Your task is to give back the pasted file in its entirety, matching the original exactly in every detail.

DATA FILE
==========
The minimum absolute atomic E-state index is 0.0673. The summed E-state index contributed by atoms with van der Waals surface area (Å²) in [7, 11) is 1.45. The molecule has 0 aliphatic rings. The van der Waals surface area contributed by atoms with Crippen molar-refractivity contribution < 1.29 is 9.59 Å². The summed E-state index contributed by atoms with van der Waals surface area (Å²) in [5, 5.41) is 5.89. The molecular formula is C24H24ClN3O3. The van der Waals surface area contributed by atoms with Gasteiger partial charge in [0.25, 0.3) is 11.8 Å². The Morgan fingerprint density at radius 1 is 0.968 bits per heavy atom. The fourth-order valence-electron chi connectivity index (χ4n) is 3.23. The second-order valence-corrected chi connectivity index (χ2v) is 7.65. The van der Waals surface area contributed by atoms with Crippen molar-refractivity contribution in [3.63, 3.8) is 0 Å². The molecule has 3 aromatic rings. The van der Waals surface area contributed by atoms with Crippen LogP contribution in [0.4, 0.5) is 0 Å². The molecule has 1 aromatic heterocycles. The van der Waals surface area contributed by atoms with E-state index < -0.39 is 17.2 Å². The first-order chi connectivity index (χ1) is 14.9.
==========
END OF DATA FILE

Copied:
The minimum absolute atomic E-state index is 0.0673. The summed E-state index contributed by atoms with van der Waals surface area (Å²) in [7, 11) is 1.45. The molecule has 0 aliphatic rings. The van der Waals surface area contributed by atoms with Crippen molar-refractivity contribution < 1.29 is 9.59 Å². The summed E-state index contributed by atoms with van der Waals surface area (Å²) in [5, 5.41) is 5.89. The molecular formula is C24H24ClN3O3. The van der Waals surface area contributed by atoms with Gasteiger partial charge in [0.25, 0.3) is 11.8 Å². The Morgan fingerprint density at radius 1 is 0.968 bits per heavy atom. The fourth-order valence-electron chi connectivity index (χ4n) is 3.23. The second-order valence-corrected chi connectivity index (χ2v) is 7.65. The van der Waals surface area contributed by atoms with Crippen molar-refractivity contribution in [3.63, 3.8) is 0 Å². The molecule has 3 aromatic rings. The van der Waals surface area contributed by atoms with Crippen LogP contribution in [0.4, 0.5) is 0 Å². The molecule has 1 aromatic heterocycles. The van der Waals surface area contributed by atoms with E-state index < -0.39 is 17.2 Å². The first-order chi connectivity index (χ1) is 14.9.